Do FWR posters want a matriarchy?

(205 Posts)
PromQueenWithin Tue 12-Mar-13 11:22:04

I think not. I think that the majority of posters on this board don't want the unfair advantage men have replaced by an unfair advantage for women. They want equality for men and women and while that equality would require men to give up some of their privilege I think that everyone, including men, would be better off as a consequence. I also do not think that most posters on this board wish to see women prevented from being SAHMs or choosing traditionally female occupations if that is what they wish to do.

I would like to understand the opinions of other posters, because I think there's a lot of "well, most posters on this board think <insert straw feminist discrediting belief here>" and I personally feel that this is unjustified.

UptoapointLordCopper Tue 12-Mar-13 11:50:47

Equality please. Neither a patriarchy or a matriarchy. No unfair advantage/disadvantage to anybody, and certainly not based on genitalia or skin colour. I really don't understand why it's so difficult for some people to understand the desire for this. How you get there, of course, is quite another thing...

duchesse Tue 12-Mar-13 11:59:35

No.

I want the best people for the job, whatever that job is. I want a true meritocracy, with everything equalised to make that possible- especially wrt childcare and child rearing. I want equality.

TheDoctrineOfSnatch Tue 12-Mar-13 12:10:38

No, equality would be just fine.

FrothyDragon Tue 12-Mar-13 12:20:46

Liberation would be preferable. But equality would do. No one has ever campaigned for women's superiority, and that's not what feminism...

duchesse Tue 12-Mar-13 12:42:00

Anybody else listening to You and Yours at the moment? Some git on saying that women sink companies.

UptoapointLordCopper Tue 12-Mar-13 12:48:17

Oh I had it on for a second before switching to another station so didn't hear anything. Is it the usual maternity leave thing?

UptoapointLordCopper Tue 12-Mar-13 12:50:34

Not meaning to sound dismissive at all! But tend to hear/read about how women going on maternity leave ruins the economy...

duchesse Tue 12-Mar-13 12:52:03

Not even that- it was way crasser! His opening ambit was that every country that's introduced gender quotas to ensure even numbers of women on boards have seen their profits suffer. Eventually the host managed to make his agree that it was the quotas that were the problem rather than the women but his opening ambit was that women on boards= death of companies.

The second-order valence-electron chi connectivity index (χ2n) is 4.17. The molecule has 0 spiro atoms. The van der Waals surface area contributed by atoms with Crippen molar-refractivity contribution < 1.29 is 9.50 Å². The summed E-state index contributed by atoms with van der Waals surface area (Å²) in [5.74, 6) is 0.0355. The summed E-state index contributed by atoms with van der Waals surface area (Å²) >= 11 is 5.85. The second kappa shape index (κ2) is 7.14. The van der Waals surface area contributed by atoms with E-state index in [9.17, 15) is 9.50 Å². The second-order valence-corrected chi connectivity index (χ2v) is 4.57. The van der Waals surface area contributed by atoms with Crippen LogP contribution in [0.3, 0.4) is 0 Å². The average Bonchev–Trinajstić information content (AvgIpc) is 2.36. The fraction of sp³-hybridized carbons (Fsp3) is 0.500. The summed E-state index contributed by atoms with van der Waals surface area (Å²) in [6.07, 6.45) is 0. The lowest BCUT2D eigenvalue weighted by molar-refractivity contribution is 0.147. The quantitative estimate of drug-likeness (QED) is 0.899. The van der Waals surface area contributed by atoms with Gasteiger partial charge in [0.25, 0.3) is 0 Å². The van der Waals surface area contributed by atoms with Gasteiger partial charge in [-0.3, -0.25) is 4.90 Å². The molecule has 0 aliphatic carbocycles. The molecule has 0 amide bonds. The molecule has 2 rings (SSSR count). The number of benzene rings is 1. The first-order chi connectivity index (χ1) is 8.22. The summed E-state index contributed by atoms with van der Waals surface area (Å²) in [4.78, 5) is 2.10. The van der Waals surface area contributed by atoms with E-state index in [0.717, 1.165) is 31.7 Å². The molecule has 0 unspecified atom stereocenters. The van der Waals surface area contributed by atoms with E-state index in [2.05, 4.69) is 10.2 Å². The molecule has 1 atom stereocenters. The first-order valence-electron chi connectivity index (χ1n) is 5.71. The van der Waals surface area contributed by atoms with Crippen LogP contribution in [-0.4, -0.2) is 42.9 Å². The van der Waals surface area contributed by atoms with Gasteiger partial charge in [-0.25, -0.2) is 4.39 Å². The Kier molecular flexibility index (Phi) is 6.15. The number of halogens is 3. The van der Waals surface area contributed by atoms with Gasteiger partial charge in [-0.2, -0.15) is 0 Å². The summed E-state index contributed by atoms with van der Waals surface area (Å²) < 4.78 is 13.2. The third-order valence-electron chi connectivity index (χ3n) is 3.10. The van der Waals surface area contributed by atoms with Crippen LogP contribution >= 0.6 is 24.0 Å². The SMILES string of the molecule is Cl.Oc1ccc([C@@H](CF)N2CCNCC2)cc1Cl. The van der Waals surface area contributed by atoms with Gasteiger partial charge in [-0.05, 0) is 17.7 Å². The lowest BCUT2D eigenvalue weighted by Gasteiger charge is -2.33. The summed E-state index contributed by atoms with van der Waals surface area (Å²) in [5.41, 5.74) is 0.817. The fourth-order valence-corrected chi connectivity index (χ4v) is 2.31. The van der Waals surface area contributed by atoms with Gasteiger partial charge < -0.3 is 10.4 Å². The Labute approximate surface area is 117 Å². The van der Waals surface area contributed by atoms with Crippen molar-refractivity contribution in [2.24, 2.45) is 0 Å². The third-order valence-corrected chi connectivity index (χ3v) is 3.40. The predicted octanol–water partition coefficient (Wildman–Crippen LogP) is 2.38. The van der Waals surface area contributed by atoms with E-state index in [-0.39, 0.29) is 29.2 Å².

To answer OP, no, I want a revolution.grin

slug Tue 12-Mar-13 13:15:09
Lessthanaballpark Tue 12-Mar-13 14:51:40

Slug, thanks for that link - it was a gem and the interruption by the idiot in the audience just demonstrated the truth of what she was saying.

StickEmUp Tue 12-Mar-13 15:45:15

I would like equality BUT this thread has left me wondering ... what would the world be like if it was a matriarchy?
<starts gathering thoughts for later>

TeiTetua Tue 12-Mar-13 16:01:15

Then the men would be openly revolting.

ObviousCunt Tue 12-Mar-13 16:53:22

What blackcurrants said. smile

(LRD here, just too lazy to change.)

PromQueenWithin Tue 12-Mar-13 21:14:36

So when some posters make claims like "well, you're OK, but most of the other posters on this board hate men, want all women banned from being a SAHM and will just use their 'equality' to be unfair to men" sorry Larry they're actually talking out of their bum holes.

Thought so.

larrygrylls Wed 13-Mar-13 10:27:04

Promqueen,

Try asking a load of men whether they want a patriarchy. Probably, you would get the same response. Of course we don't, we just want equality.

People tend to want whatever benefits them personally but, at the same time, they want to feel that they are fair. So they rationalise their desires to make them seem fair to them. It is called confirmation bias. How about asking people whether they want a "fair" tax system? Everyone thinks that they do but everyone's idea of fair is completely different, generally highly correlated to their own level of wealth.